Debugging ArcPy scripts?

Usually Python debuggers/IDEs assume the Python script is running in the same process as itself so debugging a script running in ArcMap.exe is right out -- you need to get enough of the GP scripting environment bootstrapped in a Python script as you can to debug with.

A method that's worked very well for me over the past few years is to write a simple script that just calls the tool and use that as my main script in the Python IDE (Wing or Pythonwin) and have my breakpoints set in the tool's .py file also open in the same IDE session.

So basically I do this:

  1. Get the set of inputs that aren't working in my script tool
  2. Open a simple .py file in the same folder as the .tbx that calls the tool
  3. Open up the caller script and the script tool .py file in the IDE
  4. Set breakpoints in script tool file
  5. Run the caller script

And my caller script is usually pretty simple:

import os
import arcpy
arcpy.ImportToolbox(os.path.join(os.path.dirname(__file__), 'my.tbx'))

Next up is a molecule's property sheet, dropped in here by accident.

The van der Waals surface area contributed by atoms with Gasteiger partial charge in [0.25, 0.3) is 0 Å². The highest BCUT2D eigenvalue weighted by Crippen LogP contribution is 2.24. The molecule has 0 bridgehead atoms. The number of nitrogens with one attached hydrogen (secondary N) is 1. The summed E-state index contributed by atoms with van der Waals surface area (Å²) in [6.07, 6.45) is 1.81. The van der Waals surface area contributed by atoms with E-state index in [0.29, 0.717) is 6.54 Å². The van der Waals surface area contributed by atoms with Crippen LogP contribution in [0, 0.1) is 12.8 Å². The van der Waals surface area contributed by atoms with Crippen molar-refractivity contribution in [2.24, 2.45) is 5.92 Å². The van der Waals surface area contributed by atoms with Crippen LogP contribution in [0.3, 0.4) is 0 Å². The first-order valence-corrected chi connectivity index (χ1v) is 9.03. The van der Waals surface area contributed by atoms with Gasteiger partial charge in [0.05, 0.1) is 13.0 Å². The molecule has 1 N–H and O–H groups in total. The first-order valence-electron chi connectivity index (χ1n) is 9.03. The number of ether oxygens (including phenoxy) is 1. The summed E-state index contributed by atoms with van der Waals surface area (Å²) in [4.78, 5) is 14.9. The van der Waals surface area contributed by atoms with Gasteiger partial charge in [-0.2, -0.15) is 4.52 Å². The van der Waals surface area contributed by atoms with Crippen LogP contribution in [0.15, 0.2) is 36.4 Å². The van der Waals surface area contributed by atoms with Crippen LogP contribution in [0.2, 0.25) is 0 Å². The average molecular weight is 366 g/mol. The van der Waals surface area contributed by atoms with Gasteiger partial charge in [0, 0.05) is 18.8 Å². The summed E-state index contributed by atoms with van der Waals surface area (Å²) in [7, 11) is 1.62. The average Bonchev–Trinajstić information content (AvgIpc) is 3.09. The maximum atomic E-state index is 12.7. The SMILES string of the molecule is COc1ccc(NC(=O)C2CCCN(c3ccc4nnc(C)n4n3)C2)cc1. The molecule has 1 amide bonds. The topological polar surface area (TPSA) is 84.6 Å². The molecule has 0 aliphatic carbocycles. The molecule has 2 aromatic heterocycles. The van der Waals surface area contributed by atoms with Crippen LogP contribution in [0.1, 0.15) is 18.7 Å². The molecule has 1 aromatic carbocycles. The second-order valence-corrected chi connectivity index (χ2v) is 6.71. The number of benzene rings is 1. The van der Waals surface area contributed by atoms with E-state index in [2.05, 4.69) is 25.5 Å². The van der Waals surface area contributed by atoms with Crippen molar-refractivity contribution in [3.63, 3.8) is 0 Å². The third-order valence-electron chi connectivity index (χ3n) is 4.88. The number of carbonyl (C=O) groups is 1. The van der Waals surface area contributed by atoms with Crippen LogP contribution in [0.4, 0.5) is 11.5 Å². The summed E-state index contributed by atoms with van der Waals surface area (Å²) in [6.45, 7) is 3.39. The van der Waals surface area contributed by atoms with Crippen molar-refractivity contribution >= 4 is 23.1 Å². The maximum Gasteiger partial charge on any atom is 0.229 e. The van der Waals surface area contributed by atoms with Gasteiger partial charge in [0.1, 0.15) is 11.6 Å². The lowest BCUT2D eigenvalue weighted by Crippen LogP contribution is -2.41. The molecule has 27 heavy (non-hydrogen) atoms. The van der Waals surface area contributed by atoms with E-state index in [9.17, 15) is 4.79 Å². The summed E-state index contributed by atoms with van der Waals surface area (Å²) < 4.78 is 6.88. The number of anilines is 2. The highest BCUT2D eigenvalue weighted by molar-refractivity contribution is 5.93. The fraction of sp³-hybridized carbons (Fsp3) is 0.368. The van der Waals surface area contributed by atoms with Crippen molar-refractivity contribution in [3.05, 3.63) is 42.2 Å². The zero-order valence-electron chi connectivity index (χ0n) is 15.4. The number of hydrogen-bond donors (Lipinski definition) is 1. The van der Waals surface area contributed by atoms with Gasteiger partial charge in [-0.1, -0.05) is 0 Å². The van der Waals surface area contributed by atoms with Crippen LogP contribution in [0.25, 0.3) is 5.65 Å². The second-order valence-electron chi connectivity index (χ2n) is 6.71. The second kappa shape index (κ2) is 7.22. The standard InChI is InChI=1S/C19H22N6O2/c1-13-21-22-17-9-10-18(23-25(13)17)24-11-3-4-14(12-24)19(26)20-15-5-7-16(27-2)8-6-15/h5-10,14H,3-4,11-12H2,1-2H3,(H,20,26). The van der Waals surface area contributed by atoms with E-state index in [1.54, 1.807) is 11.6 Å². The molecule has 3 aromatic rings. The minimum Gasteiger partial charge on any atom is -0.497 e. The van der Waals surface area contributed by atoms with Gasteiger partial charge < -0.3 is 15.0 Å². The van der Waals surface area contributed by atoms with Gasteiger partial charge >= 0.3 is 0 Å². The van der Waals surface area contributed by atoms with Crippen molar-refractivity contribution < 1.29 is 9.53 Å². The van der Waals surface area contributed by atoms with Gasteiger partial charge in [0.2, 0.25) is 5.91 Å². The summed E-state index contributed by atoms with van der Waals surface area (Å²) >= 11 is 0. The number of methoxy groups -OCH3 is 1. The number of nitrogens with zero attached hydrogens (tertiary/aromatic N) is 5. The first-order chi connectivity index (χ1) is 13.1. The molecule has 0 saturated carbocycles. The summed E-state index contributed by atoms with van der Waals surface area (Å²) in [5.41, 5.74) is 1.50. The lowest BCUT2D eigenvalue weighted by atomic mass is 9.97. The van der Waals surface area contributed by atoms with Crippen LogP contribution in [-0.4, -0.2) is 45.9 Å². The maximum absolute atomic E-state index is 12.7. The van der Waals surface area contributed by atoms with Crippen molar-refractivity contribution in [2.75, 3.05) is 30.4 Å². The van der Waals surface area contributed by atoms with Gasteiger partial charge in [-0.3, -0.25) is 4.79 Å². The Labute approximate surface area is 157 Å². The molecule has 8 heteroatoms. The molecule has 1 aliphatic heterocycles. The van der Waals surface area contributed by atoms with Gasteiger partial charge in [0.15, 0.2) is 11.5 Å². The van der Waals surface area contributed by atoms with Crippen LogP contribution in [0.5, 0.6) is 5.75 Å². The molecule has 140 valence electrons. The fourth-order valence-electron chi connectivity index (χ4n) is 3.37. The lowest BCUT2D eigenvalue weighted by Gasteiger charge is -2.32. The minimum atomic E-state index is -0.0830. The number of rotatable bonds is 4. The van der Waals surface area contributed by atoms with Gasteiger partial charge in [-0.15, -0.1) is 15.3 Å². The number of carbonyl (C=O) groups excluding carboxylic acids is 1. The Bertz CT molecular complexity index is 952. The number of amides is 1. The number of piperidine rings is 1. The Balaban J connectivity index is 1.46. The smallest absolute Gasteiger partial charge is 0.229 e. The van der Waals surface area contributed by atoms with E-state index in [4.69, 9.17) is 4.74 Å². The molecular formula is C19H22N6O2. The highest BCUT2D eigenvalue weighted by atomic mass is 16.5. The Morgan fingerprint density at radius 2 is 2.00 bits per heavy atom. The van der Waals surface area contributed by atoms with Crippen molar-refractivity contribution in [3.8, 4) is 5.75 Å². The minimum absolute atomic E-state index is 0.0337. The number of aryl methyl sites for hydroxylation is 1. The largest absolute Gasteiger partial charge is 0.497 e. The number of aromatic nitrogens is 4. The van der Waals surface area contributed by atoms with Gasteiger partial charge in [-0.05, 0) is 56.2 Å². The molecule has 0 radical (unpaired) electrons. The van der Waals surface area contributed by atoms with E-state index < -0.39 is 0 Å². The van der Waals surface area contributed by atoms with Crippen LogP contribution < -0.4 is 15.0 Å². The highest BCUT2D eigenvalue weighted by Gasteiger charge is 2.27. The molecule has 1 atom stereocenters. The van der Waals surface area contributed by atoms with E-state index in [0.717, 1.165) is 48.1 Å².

arcpy.MyToolThatIsFailing_myalias("inputs", "that", "don't" "work")

I've tried winpdb to debug scripts running in ArcMap but I've never had any luck. If you want to try it out and you get it working well, please share your findings.

You can change it from the GP options dialog, just point to your executable of choice for editor/debugger.

GP Settings Dialog

For users of 10, clearly the best route to go is with Jason's post, which I marked as the "best answer". For users of 9.3, I was able to follow the ESRI KB Support instructions linked in Brad's post to get it working.

Ultimately the key to get to default editing of ArcGIS python scripts in Pyscripter was to edit the system "action" for "registered file types" ending in *.py files (step #4). I created a new "Edit" action type and then included the Pyscripter.exe path. Once I did this, the default edit action was setup to launch Pyscripter instead of IDLE.

The string I used (because it was cut off in the dialog box shown below) is:

"C:\Program Files\PyScripter\PyScripter.exe" "%1"

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